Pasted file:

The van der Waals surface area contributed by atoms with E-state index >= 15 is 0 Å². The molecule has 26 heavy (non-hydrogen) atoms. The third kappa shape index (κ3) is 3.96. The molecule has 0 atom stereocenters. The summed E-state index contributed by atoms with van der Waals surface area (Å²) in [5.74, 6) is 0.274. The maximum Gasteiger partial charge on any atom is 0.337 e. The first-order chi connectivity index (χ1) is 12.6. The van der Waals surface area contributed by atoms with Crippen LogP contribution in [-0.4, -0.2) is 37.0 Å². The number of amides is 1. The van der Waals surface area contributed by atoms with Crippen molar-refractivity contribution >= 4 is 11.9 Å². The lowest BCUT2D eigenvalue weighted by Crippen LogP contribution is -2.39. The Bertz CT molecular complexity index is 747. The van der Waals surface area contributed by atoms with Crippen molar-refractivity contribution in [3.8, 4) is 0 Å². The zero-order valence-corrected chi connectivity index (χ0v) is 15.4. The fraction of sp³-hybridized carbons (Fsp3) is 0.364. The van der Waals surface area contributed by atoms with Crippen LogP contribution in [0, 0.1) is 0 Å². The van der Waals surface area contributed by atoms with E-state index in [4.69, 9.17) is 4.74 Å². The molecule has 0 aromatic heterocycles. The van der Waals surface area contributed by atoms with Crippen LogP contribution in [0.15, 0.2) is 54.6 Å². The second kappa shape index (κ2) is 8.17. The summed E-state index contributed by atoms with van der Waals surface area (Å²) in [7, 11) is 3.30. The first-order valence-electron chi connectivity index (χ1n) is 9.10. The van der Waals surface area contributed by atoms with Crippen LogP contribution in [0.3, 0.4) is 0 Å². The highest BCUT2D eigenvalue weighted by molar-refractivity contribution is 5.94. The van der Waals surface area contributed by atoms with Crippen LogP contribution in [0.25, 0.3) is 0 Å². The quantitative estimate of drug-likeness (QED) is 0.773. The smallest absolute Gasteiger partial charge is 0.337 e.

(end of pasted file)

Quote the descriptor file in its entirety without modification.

The van der Waals surface area contributed by atoms with E-state index >= 15 is 0 Å². The molecule has 26 heavy (non-hydrogen) atoms. The third kappa shape index (κ3) is 3.96. The molecule has 0 atom stereocenters. The summed E-state index contributed by atoms with van der Waals surface area (Å²) in [5.74, 6) is 0.274. The maximum Gasteiger partial charge on any atom is 0.337 e. The first-order chi connectivity index (χ1) is 12.6. The van der Waals surface area contributed by atoms with Crippen LogP contribution in [-0.4, -0.2) is 37.0 Å². The number of amides is 1. The van der Waals surface area contributed by atoms with Crippen molar-refractivity contribution >= 4 is 11.9 Å². The lowest BCUT2D eigenvalue weighted by Crippen LogP contribution is -2.39. The Bertz CT molecular complexity index is 747. The van der Waals surface area contributed by atoms with Crippen molar-refractivity contribution in [3.8, 4) is 0 Å². The zero-order valence-corrected chi connectivity index (χ0v) is 15.4. The fraction of sp³-hybridized carbons (Fsp3) is 0.364. The van der Waals surface area contributed by atoms with Crippen LogP contribution in [0, 0.1) is 0 Å². The van der Waals surface area contributed by atoms with E-state index in [4.69, 9.17) is 4.74 Å². The molecule has 0 aromatic heterocycles. The van der Waals surface area contributed by atoms with Crippen LogP contribution in [0.15, 0.2) is 54.6 Å². The second kappa shape index (κ2) is 8.17. The summed E-state index contributed by atoms with van der Waals surface area (Å²) in [7, 11) is 3.30. The first-order valence-electron chi connectivity index (χ1n) is 9.10. The van der Waals surface area contributed by atoms with Crippen LogP contribution in [0.3, 0.4) is 0 Å². The highest BCUT2D eigenvalue weighted by molar-refractivity contribution is 5.94. The van der Waals surface area contributed by atoms with Crippen LogP contribution in [0.25, 0.3) is 0 Å². The quantitative estimate of drug-likeness (QED) is 0.773. The smallest absolute Gasteiger partial charge is 0.337 e.